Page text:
Coronavirus forced the Supreme Court of the United States to hear, and share, oral arguments remotely in real time, but will the change last?
WASHINGTON – Election Day is Nov. 3, but the winner of the White House traditionally isn't official until December, when 538 presidential electors confirm the results.
On Wednesday, the Supreme Court will consider giving those virtually unknown people more than perfunctory power.
The justices, customarily allergic to politics, appear on track to decide a threshold question that haunts the way presidents and vice presidents are chosen: Must the men and women chosen on Election Day to cast ballots for the winner of their state's popular vote keep their pledge? Or can they go rogue?
Never before have these electors flipped an election. But 10 electors were disloyal or tried to be in 2016, enough to change the results of five previous presidential elections. And there's a first time for everything.
“What’s motivating both sides in this case is the need to get this resolved before things blow up in November,” says Rebecca Green, co-director of the election law program at William & Mary Law School in Virginia.
The 2020 presidential election already faces myriad challenges. Many states are seeking to expand absentee voting in the face of the coronavirus pandemic, which has relegated presumptive Democratic nominee Joe Biden to a makeshift basement studio while President Donald Trump and Vice President Mike Pence deal with staff members who have tested positive.
‘Resolve this conflict now'
Now come two cases from Colorado and Washington State that could determine whether presidential electors have autonomy under the Electoral College system to vote for whomever they choose – regardless of the results on Nov. 3.
“If we’re going to dramatically change the role of electors, obviously everyone should know that before the election,” Washington Solicitor General Noah Purcell says.
Washington's Supreme Court last year upheld $1,000 fines against three Democratic electors who cast votes in December 2016 for Colin Powell rather than Hillary Clinton, who had won the state's popular vote. They had sought to deny Trump the presidency by convincing electors to choose a different Republican candidate.
Their ultimate goal: eliminating the Electoral College that gave the Oval Office to Trump in 2016 and to George W. Bush in 2000 though both lost the popular vote in those years.
By contrast, the U.S. Court of Appeals for the 10th Circuit, based in Denver, ruled that a rogue vote cast by a Democratic elector in Colorado for Republican John Kasich rather than Clinton deserved to be counted.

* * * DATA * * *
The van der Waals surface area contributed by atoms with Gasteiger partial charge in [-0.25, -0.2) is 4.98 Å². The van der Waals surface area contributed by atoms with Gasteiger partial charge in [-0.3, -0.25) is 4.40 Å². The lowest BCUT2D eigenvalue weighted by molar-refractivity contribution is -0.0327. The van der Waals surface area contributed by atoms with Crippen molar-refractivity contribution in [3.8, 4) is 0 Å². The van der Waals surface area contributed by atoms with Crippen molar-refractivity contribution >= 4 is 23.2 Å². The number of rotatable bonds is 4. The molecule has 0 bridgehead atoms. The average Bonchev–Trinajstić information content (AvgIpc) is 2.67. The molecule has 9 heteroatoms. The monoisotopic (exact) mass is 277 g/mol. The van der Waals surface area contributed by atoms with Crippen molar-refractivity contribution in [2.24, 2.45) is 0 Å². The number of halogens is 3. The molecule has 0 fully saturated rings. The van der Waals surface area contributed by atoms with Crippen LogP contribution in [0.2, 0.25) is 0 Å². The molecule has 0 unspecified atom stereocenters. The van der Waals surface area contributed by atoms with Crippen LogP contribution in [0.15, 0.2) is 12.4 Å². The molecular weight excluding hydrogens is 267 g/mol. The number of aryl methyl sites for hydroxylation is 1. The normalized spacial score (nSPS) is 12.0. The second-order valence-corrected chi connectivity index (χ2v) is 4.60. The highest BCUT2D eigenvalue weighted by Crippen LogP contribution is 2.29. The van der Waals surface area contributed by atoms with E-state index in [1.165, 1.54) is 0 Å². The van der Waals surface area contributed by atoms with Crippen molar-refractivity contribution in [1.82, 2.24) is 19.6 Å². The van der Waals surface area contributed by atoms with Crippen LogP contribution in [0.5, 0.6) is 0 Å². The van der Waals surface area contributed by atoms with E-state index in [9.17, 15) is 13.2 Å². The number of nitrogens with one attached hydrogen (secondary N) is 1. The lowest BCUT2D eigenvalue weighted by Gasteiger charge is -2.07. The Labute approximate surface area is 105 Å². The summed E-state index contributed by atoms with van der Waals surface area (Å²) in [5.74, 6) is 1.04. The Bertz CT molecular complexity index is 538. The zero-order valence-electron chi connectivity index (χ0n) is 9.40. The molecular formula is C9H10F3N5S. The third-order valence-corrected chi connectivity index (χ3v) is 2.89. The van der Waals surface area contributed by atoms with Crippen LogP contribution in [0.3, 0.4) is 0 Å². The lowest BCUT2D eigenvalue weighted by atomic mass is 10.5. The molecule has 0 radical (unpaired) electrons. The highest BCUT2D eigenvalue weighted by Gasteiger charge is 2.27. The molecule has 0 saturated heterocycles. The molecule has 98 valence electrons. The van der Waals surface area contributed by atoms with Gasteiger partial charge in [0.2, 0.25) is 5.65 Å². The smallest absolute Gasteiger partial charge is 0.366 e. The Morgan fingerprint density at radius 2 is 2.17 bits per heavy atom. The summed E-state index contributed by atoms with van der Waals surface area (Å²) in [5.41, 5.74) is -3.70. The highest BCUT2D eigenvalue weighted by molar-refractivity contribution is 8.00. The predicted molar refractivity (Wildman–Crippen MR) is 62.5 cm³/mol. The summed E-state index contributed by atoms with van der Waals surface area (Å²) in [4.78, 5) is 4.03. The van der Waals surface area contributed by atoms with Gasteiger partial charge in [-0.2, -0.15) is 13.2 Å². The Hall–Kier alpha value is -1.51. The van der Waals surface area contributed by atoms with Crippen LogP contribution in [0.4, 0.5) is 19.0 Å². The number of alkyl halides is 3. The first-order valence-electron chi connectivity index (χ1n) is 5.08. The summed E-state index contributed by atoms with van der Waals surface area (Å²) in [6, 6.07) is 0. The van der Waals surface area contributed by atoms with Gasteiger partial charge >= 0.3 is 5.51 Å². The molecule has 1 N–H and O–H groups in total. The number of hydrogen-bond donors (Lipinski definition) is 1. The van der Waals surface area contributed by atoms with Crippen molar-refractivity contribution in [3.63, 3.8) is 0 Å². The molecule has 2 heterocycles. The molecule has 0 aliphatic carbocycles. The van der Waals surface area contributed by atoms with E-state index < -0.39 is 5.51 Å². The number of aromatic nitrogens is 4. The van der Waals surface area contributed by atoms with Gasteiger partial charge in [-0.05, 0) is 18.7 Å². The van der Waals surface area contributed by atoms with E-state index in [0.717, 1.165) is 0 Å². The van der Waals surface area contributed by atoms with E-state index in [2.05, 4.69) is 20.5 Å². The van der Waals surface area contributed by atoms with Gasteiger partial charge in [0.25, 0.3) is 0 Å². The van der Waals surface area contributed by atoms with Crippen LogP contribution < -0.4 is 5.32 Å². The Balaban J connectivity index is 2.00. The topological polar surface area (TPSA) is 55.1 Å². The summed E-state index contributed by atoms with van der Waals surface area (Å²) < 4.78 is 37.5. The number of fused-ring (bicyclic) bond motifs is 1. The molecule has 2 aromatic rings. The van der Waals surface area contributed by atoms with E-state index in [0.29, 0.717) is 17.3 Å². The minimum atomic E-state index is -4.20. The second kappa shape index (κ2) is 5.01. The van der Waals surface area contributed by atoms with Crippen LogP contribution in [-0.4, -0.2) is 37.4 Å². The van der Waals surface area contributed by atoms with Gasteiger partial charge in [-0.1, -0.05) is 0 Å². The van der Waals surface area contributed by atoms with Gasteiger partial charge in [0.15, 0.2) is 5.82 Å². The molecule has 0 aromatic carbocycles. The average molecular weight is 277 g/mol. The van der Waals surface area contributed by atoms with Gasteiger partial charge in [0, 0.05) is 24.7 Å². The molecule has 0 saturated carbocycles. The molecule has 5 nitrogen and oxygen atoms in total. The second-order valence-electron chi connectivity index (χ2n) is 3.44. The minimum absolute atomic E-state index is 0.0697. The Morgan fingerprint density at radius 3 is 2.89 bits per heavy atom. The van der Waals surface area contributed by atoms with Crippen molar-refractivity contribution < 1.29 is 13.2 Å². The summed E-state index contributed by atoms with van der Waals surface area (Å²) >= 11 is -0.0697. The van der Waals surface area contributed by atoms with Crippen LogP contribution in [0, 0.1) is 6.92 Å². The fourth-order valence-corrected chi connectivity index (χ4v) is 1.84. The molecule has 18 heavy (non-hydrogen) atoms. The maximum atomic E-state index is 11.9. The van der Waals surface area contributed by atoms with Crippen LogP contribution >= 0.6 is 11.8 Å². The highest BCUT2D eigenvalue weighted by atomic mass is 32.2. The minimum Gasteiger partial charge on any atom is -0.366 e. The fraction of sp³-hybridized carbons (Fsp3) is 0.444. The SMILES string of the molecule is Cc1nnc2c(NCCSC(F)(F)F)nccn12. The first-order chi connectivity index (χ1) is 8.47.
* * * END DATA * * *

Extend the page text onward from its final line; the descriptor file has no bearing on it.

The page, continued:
The Supreme Court decided in January to hear both appeals, lest it be forced to intervene in a potential emergency situation after Election Day should an electors' rebellion this fall potentially affect results.
“This court should resolve this conflict now, before it arises within the context of a contested election,” Harvard Law School professor Lawrence Lessig urged on behalf of the three Washington State electors.
“As the demographics of the United States indicate that contests will become even closer, there is a significant probability that such swings could force this court to resolve the question of electoral freedom within the context of an ongoing contest,” he warned.
‘Playing with fire'
Under the Constitution, each state appoints electors to cast the electoral ballots apportioned by the popular vote. Thirty-two states and the District of Columbia require electors to vote for their party's candidate. Some block nonconforming ballots from being counted or replace electors who don't toe the line. A few states provide for criminal penalties.
Washington's Supreme Court ruled that the state was within its rights to issue the first-ever fines for so-called faithless electors.
“An elector acts under the authority of the state, and no First Amendment right is violated when a state imposes a fine based on an elector’s violation of his pledge,” that court ruled in an 8-1 decision.
The 10th Circuit set a different precedent in the Colorado case. “The states may not interfere with the electors’ exercise of discretion in voting for president and vice president by removing the elector and nullifying his vote,” the federal appeals court ruled.
Green notes that the job of electors is not always a formality. For example, a study by FairVote found 165 electors over the course of history who exercised discretion.
“There is an argument to be made that it’s not disruptive,” she says. “But it’s certainly scary.”
The liberal Campaign Legal Center urged the court to uphold states' rights to bind its electors to the candidate chosen by voters. To do otherwise, the group said, would “invite corruption and impropriety.”
“It does seem like such a terrible idea,” says Paul Smith, the group's vice president for litigation and strategy. Trying to eliminate the Electoral College by empowering 538 electors, he says, is “a little bit of playing with fire.”
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